Lucas Crawford: Gosh, there are so many. It is somewhat of a neoliberal notion that we need to challenge stereotypes. I suppose I am more of the type to question what value judgments make the stereotyped quality seem like a bad thing in the first place. For instance, there is a stereotype that genderqueer people are “merely playing” with gender, and so do not experience violence or exclusion. The “fighting the stereotype” response would have us say, “no, we’re not playing, I AM this or that, and I have no choice, and I’ll never change!” The tack I would take is to breathe new life into the insult by querying its own assumptions. I might respond, “Playfulness is how children learn to do everything, so it’s a pretty important developmental tool.” Or, “why do we want to police the mood with which non-normative genders are created? Do we want to accept the notion that only solemnity matters—that playfulness necessarily means a lack of urgency? What if playfulness is pursued out of urgency, out of pain, out of a crucial surfeit of pleasure, or out of something we can’t even understand?”

Another stereotype, which attaches most clearly to transsexual people, is that of mental illness. Again, the liberal approach would be to say, “Hey, we’re not crazy!” But the other approach, and here I should underline that this is a conversation that is not new to trans folks, would be to say, “What conception of mental illness are you working with here? Hey, if we study the history of mental illness—from hysteria straight up to gender dysphoria—we might just see that definitions of mental illness are in fact based on gender norms. What is this idea of mental health that you’re assuming, does it exist, and if so, is it defined according to norms of class, race, gender, etc.?” In the first instance, hysteria (a precursor to depression in some ways) was absolutely a women’s disease: did your wife cause “trouble,” did she like sex too much (according to you), did not like sex enough (according to you)? She must be mentally disturbed! This happens today, too. Give yourself a needle of testosterone now and then? You “have” a psychiatric disorder! Pour hot wax on your genitals so that no hairs are seen by your lovers? Totally expected—in fact, people might think you’re “crazy” not to! So, there’s another stereotype that we’d do well to investigate and historicize rather than fight per se.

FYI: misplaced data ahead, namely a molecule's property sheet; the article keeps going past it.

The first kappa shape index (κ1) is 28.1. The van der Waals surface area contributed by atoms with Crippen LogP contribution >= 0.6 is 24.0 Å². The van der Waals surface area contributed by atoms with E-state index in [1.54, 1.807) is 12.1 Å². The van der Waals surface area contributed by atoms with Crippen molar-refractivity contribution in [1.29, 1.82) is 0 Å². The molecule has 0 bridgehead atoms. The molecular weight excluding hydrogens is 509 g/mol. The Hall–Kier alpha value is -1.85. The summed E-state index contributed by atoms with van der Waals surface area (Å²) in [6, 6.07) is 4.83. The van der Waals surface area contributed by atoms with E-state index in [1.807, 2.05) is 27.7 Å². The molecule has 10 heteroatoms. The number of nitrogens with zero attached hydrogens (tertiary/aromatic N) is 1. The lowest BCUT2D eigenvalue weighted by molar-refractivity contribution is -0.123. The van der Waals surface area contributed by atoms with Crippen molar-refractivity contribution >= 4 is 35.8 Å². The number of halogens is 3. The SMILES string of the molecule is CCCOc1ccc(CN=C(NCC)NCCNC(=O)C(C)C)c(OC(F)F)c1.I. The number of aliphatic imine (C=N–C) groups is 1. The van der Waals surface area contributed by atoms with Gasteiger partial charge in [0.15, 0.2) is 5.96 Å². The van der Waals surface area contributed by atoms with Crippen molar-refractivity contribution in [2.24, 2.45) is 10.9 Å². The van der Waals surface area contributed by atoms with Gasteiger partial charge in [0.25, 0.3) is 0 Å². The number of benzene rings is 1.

A final one is this: trans and genderqueer people are often thought to be confused about gender—to have misinterpreted their feelings. While I do think that bodily affect is far more mysterious than we might realize, I do think this stereotype is also one worth investigating. In the mode of fighting the stereotype, I’d point out that most trans and genderqueer people have thought about gender exponentially more than your average person; if it were a matter of a simple misunderstanding, believe me, we’d know. However, in the manner of breathing new air into the stereotype, I’d ask: what is wrong with confusion? What is our culture if it’s one where value is accorded to certainty above all? How has this desperate thirst for (gendered) certainty kept people from experiencing the true capacities of their body? Has this desperate thirst in fact developed out of one’s fear of one’s own transgender or genderqueer potentials? Is certainty a pose? Is it a method of shutting off from the body? Why and how did gender become so thoroughly a matter of knowledge? Could it become something else? Can we develop a new notion of critical gender confusion?